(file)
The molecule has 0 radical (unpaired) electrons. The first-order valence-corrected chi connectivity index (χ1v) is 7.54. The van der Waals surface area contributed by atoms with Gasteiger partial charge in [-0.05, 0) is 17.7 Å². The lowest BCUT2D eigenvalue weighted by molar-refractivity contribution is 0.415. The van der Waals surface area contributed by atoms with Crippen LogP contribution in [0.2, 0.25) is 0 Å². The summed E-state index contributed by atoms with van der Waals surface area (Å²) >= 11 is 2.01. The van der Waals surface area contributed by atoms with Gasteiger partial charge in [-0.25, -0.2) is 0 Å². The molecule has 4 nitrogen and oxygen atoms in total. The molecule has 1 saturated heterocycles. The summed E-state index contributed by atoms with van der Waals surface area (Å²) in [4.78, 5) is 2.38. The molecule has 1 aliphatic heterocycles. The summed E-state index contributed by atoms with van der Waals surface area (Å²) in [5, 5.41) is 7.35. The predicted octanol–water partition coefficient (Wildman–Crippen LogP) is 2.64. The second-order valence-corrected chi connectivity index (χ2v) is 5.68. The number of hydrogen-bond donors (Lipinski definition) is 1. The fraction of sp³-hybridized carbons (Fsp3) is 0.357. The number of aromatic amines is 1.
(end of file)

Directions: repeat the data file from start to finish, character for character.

The molecule has 0 radical (unpaired) electrons. The first-order valence-corrected chi connectivity index (χ1v) is 7.54. The van der Waals surface area contributed by atoms with Gasteiger partial charge in [-0.05, 0) is 17.7 Å². The lowest BCUT2D eigenvalue weighted by molar-refractivity contribution is 0.415. The van der Waals surface area contributed by atoms with Crippen LogP contribution in [0.2, 0.25) is 0 Å². The summed E-state index contributed by atoms with van der Waals surface area (Å²) >= 11 is 2.01. The van der Waals surface area contributed by atoms with Gasteiger partial charge in [-0.25, -0.2) is 0 Å². The molecule has 4 nitrogen and oxygen atoms in total. The molecule has 1 saturated heterocycles. The summed E-state index contributed by atoms with van der Waals surface area (Å²) in [4.78, 5) is 2.38. The molecule has 1 aliphatic heterocycles. The summed E-state index contributed by atoms with van der Waals surface area (Å²) in [5, 5.41) is 7.35. The predicted octanol–water partition coefficient (Wildman–Crippen LogP) is 2.64. The second-order valence-corrected chi connectivity index (χ2v) is 5.68. The number of hydrogen-bond donors (Lipinski definition) is 1. The fraction of sp³-hybridized carbons (Fsp3) is 0.357. The number of aromatic amines is 1.